As I flew into Bohol, I was greeted with thick white clouds. The weather seemed to reflect my clouded mind. How will I be able to live with complete strangers for three weeks? How will I be able to converse with them? Will they accept me as one of their own? All these questions disappeared the moment I met my host family, Adelfa and her husband Acedo.
As I stood near their house, they gave me a warm smile and Adelfa promptly guided me into her comfy home and showed me all the delicious dishes that she had cooked for us. She didn’t care that I was covered in mud and stank of sweat from the hike up the hill to get to the village. Her motherly instinct had kicked in and all she wanted to do was to feed me.
The delicious dinner that Adelfa had cooked up for me on my first day.
After I freshened up, we sat around the table for dinner. As I dived towards the food, Adelfa stopped me and said that they usually pray before we eat. Despite being from a religious family it was something that we never did. It was at that moment I realized how thankful and grateful I am for all the comforts I enjoy. It is one practice that I will be taking away with me from Bohol.
Since my roommate Chun had not arrived yet, I was the sole guest for the night. I guess they decided that I will be eating for the both of us because despite my many protests they continued to serve me even after I was full. Adelfa and her husband have been married for over 40 years. They have 4 sons who all work outside of Bohol and their daughter Ren Ren lives in another house with her 3 children in the same village. Dinner here is accompanied with conversations. Over the course of the next hour we both got to know each other and shared some good laughs. Despite not having fluent English, I was able to understand Adelfa perfectly thanks to her animated gestures. Unlike back in Sri Lanka dinner here is more of an event, an opportunity to for everyone to be updated about the daily events of each member of the family. Back home during dinner, my family just crowds around the TV with hardly anyone talking. I think when I go back I will put a stop to the mindless consumption of TV. In the middle of dinner Adelfa started to teach me the local dialect, Boholano. She expects me to converse fluently by the time I leave. I think I will be able to do it since I have an excellent teacher.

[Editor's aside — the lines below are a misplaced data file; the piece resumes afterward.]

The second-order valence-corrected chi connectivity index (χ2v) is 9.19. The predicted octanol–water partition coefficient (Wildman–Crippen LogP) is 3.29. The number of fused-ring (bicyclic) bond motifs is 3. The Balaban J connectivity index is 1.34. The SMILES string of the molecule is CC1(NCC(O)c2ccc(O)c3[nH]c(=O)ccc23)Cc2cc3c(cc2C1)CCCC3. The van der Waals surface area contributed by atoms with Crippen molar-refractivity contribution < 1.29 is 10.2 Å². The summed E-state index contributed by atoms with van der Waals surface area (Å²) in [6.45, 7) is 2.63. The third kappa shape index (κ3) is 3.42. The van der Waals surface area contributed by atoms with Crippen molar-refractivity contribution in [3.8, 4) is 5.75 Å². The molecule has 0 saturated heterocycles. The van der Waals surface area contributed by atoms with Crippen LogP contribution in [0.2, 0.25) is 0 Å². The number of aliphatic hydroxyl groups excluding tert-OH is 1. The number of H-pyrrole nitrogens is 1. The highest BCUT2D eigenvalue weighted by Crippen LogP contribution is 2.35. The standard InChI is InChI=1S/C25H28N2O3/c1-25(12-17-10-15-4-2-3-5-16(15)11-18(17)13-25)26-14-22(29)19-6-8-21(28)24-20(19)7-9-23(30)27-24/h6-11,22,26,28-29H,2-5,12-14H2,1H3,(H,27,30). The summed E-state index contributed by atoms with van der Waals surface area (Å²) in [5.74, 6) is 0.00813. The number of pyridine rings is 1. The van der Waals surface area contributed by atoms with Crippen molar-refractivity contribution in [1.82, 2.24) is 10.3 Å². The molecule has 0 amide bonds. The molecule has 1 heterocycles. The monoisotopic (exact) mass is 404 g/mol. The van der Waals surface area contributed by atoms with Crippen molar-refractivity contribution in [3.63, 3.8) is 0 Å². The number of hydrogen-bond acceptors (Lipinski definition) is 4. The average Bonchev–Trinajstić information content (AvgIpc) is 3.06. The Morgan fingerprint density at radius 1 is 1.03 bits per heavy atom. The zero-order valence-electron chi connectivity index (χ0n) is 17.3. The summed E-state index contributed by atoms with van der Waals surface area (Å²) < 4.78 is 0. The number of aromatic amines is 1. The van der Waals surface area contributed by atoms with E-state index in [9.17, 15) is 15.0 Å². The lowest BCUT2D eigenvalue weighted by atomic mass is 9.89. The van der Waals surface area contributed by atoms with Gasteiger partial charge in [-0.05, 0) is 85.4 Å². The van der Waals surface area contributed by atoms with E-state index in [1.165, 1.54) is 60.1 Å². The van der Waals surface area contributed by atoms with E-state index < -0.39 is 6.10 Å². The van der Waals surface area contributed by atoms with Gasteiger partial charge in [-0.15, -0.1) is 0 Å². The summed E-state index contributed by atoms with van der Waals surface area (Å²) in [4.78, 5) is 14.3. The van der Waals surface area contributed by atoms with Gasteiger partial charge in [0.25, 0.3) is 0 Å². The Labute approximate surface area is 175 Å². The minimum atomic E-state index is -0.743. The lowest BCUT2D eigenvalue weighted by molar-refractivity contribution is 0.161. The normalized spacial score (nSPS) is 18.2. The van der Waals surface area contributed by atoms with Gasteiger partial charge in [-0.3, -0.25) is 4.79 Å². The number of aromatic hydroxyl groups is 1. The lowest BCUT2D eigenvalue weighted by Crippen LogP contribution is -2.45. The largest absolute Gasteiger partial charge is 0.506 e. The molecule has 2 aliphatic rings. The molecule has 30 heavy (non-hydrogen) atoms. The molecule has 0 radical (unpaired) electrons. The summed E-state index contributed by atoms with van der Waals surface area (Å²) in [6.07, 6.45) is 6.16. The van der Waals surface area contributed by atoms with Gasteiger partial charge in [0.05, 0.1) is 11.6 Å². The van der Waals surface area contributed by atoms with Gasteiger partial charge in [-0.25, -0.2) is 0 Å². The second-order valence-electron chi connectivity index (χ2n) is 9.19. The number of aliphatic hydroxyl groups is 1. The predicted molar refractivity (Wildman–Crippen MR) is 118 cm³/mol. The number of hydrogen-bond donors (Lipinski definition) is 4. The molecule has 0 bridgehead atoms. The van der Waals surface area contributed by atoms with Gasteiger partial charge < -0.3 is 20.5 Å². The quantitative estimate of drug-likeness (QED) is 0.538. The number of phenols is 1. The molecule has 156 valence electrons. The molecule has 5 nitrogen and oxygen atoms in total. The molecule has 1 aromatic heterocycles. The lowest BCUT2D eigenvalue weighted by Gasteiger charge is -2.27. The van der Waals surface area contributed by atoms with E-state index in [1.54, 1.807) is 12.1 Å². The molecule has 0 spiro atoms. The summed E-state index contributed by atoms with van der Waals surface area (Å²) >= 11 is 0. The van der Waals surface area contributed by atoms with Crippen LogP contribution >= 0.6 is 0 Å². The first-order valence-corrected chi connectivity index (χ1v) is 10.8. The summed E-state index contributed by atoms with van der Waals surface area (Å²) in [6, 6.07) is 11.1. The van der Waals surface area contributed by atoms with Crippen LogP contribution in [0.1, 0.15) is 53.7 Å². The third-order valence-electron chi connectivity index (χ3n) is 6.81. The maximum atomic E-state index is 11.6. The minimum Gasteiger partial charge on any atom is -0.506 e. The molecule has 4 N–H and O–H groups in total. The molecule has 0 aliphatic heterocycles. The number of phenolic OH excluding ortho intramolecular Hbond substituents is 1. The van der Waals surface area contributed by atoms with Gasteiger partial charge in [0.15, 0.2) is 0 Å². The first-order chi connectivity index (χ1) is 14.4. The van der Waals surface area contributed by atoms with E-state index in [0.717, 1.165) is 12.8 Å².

From left to right: Me, my roommate Chun, Adelfa and her daughter Ren Ren
Personally, the biggest challenge that I have to overcome during my stay is to wake up early everyday. Suhail has convinced (more like brainwashed) a few from the class to join him for a 5k run every morning at 5 am. As someone who is accustomed to skipping lectures and waking up in the late afternoon, exercise is a vague concept for me. As I stumbled out of my room at 9am after a 12-hour sleep the next day, Adelfa gave me bewildered look. She has never seen anyone sleep so much. I felt guilty for making her wait for me to have breakfast. I guess I will be joining Suhail for his morning runs in order to wake up early but I’m not sure it is a practice I will take back with me to Hong Kong.
Time seems to move at a different pace here. I feel out of tune with the languid lifestyle. Unlike in Hong Kong, no one is in a hurry. People seem to have all the time in the world. As I paced restlessly around the house on a Sunday evening not having anything to do, Acedo called me to porch and told me to just sit. “Don’t think, just relax” he said. I can’t remember the last time I did just nothing.
As I lay in bed contemplating the few days that I have stayed here, I realize that this is just the beginning of a memorable journey. I still have a lot to learn about the rich Filipino culture and I am lucky to have Adelfa and Acedo to help me learn. I hope that I can also teach them something about Sri Lanka and leave a good impression of my culture in their minds. I think the coming weeks are going to be something special.